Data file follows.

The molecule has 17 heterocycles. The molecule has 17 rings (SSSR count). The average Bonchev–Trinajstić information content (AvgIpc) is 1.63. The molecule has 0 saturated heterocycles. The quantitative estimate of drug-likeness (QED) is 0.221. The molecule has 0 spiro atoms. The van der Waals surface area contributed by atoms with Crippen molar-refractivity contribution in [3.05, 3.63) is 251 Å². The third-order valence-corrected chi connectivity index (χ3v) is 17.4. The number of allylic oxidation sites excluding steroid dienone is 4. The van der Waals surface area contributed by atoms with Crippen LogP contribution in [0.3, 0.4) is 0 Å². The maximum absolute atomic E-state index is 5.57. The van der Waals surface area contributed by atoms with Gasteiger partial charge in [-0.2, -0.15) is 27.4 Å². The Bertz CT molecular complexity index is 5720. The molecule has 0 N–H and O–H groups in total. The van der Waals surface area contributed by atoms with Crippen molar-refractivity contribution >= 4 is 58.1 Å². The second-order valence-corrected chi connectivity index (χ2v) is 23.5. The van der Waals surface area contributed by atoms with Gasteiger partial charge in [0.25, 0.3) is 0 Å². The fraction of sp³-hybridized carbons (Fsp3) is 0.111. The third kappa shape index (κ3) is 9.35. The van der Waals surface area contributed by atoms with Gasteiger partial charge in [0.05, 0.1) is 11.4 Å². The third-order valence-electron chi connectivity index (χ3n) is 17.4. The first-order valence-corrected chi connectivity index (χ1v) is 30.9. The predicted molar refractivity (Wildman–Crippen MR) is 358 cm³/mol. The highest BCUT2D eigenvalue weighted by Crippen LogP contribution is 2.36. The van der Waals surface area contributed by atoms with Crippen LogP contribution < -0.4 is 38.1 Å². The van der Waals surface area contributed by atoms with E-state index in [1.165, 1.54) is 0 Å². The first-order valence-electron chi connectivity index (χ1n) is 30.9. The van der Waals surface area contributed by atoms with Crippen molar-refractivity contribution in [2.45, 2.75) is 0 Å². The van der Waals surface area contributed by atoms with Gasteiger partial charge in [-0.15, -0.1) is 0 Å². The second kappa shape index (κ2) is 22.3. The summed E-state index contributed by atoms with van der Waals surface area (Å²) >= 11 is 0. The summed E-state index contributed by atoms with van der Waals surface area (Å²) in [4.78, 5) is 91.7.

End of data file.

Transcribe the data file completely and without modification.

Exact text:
The molecule has 17 heterocycles. The molecule has 17 rings (SSSR count). The average Bonchev–Trinajstić information content (AvgIpc) is 1.63. The molecule has 0 saturated heterocycles. The quantitative estimate of drug-likeness (QED) is 0.221. The molecule has 0 spiro atoms. The van der Waals surface area contributed by atoms with Crippen molar-refractivity contribution in [3.05, 3.63) is 251 Å². The third-order valence-corrected chi connectivity index (χ3v) is 17.4. The number of allylic oxidation sites excluding steroid dienone is 4. The van der Waals surface area contributed by atoms with Crippen LogP contribution in [0.3, 0.4) is 0 Å². The maximum absolute atomic E-state index is 5.57. The van der Waals surface area contributed by atoms with Gasteiger partial charge in [-0.2, -0.15) is 27.4 Å². The Bertz CT molecular complexity index is 5720. The molecule has 0 N–H and O–H groups in total. The van der Waals surface area contributed by atoms with Crippen molar-refractivity contribution >= 4 is 58.1 Å². The second-order valence-corrected chi connectivity index (χ2v) is 23.5. The van der Waals surface area contributed by atoms with Gasteiger partial charge in [0.25, 0.3) is 0 Å². The fraction of sp³-hybridized carbons (Fsp3) is 0.111. The third kappa shape index (κ3) is 9.35. The van der Waals surface area contributed by atoms with Gasteiger partial charge in [0.05, 0.1) is 11.4 Å². The third-order valence-electron chi connectivity index (χ3n) is 17.4. The first-order valence-corrected chi connectivity index (χ1v) is 30.9. The predicted molar refractivity (Wildman–Crippen MR) is 358 cm³/mol. The highest BCUT2D eigenvalue weighted by Crippen LogP contribution is 2.36. The van der Waals surface area contributed by atoms with Crippen LogP contribution < -0.4 is 38.1 Å². The van der Waals surface area contributed by atoms with E-state index in [1.165, 1.54) is 0 Å². The first-order valence-electron chi connectivity index (χ1n) is 30.9. The van der Waals surface area contributed by atoms with Crippen molar-refractivity contribution in [2.45, 2.75) is 0 Å². The van der Waals surface area contributed by atoms with Gasteiger partial charge in [-0.15, -0.1) is 0 Å². The second kappa shape index (κ2) is 22.3. The summed E-state index contributed by atoms with van der Waals surface area (Å²) >= 11 is 0. The summed E-state index contributed by atoms with van der Waals surface area (Å²) in [4.78, 5) is 91.7.